Students, Think Before You Ask When Requesting Accommodations on the SAT and ACT

Posted by admin on October 8, 2010

Can we talk? I mean really talk? Okay let’s get real. Sometimes individual expectations are just outrageous.

Do you remember the McDonald’s customer that ordered a cup of coffee then sued because it was too hot and burned her? Did she really expect the coffee to be cold when she received it? I don’t think so. It just makes no common sense. So I ask you, how many of the test accommodations you’ve asked for over the years really make sense? C’mon let’s just think about it for a minute. Why would a person with ADHD who reports difficulty sustaining attention over prolong periods of time, ask for double testing time, thus prolonging the SAT from the standardized 4 hours to 8? In many cases, would it not make much more sense to ask for extra breaks to aid in regaining focus? Of course each student is unique in his or her accommodation needs but…I’m just sayin.

And just because you have a problem with flatulence when nervous, a true story by the way, don’t expect to receive double time on the test because you need to walk around until you belch to relieve your gas. Do, however, expect to be accommodated with a separate room on the testing date. I mean really- why on earth should a testing agency give extended testing time to someone with a common problem that everyone has endured at one point in time? Chances are no matter when you take the test someone will pass gas, silently anyway. Trust me-- the test will go on. No matter how painful.

Don’t get me wrong, I’m not saying accommodations are never warranted. The truth is that in many cases accommodations are necessary and students with disabilities should request and hopefully receive, the accommodations they need on the SAT and/or ACT to level the playing field with their non-disabled peers. But there must be a reasonable connection between your disability and what it is that you’re asking for. If your disability is dyscalculia (a specific learning disability in math) why on earth are you requesting extended testing time on all portions of the test, why not just the quantitative section? If you have been diagnosed with an auditory processing delay and the test involves no listening component, what is the logic behind requesting extended testing time? In my experience as an educational consultant, I find that all too often, the accommodation requested has no rationale connection to the disability reported. Students must make a case for how the requested accommodations will serve to mitigate the condition. And oh by the way—simply having received the requested accommodation in previous settings (i.e. high school) is not, in and of itself, sufficient in making your case. Remember grandma’s saying—“two wrongs don’t make a right”.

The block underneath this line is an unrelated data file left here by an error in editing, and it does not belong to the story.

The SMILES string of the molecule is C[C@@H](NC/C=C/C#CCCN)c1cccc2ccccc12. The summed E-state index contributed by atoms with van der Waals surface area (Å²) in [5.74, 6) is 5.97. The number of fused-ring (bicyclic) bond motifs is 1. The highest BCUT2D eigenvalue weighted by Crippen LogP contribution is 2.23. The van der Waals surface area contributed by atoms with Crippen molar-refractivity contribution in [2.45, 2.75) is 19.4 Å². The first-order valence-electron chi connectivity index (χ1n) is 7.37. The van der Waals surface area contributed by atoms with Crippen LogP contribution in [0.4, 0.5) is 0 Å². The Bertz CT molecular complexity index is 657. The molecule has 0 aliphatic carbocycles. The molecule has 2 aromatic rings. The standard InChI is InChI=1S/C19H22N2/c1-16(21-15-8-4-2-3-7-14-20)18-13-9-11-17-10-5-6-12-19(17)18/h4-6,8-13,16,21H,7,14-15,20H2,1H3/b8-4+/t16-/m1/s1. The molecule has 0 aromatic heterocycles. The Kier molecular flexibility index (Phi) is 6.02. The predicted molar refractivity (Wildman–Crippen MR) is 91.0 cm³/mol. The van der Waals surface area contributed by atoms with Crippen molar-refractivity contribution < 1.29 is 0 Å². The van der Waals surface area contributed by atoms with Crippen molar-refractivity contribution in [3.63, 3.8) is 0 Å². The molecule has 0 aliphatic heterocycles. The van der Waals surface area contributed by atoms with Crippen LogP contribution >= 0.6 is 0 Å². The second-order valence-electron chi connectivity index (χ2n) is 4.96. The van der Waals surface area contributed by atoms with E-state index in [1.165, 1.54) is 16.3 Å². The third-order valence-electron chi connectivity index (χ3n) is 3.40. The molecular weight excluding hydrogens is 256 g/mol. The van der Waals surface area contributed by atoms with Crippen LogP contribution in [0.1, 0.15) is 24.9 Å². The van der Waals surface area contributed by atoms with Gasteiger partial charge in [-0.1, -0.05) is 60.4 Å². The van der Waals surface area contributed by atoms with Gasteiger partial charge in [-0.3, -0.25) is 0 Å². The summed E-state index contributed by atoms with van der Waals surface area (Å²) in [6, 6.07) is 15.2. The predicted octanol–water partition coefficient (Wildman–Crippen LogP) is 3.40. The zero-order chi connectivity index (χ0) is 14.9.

Additionally, students must make a case that they are indeed “disabled” when requesting accommodations on a standardized test. For example, under the K-12 education system; a learning disability is typically diagnosed using the “discrepancy model” in which the existence of impairment is gauged by comparing his or her potential to his or her performance. If a student’s achievement test scores greatly lag behind his or her IQ score, a clinical diagnosis of LD will typically be considered.

However testing agencies make accommodation decisions within the framework outlined by the Americans with Disabilities Act (ADA), not the model used within the K-12 system. In defining disability, the ADA model does not compare the student’s actual performance (achievement scores) to his or her potential performance (IQ scores). Rather, it compares the student’s performance to that of the average person in the general population; not to his or her self, but to the norm. Thus, if a student’s diagnostic achievement sub-test scores reflect performance within the average range (the norm of the population), a learning disability is not typically indicated-- no matter how discrepant the performance may be from the individual’s IQ.

So what’s the bottom line? When applying for accommodations on the SAT or ACT simply having a diagnosis does not mean you have an ADA defined disability, and having a disability does not automatically equate to needing an accommodation. Think before you ask. Request accommodations ONLY if you meet the ADA’s definition of disability AND only if there is a logical connection between the functional limitations posed by your disability and the accommodations requested.

Applying for accommodations on the SAT or ACT still got you stumped! Join our October 22nd webinar. By visiting:

If you’ve completed your ACT and/or SAT and want a detailed analysis on what makes an accommodation un-reasonable on a college campus, read Disability Accommodations on College Campuses under our Transition2College Publications Page at

By Dr. Kendra Johnson, Co-founder, Transition 2College.

Bookmark and Share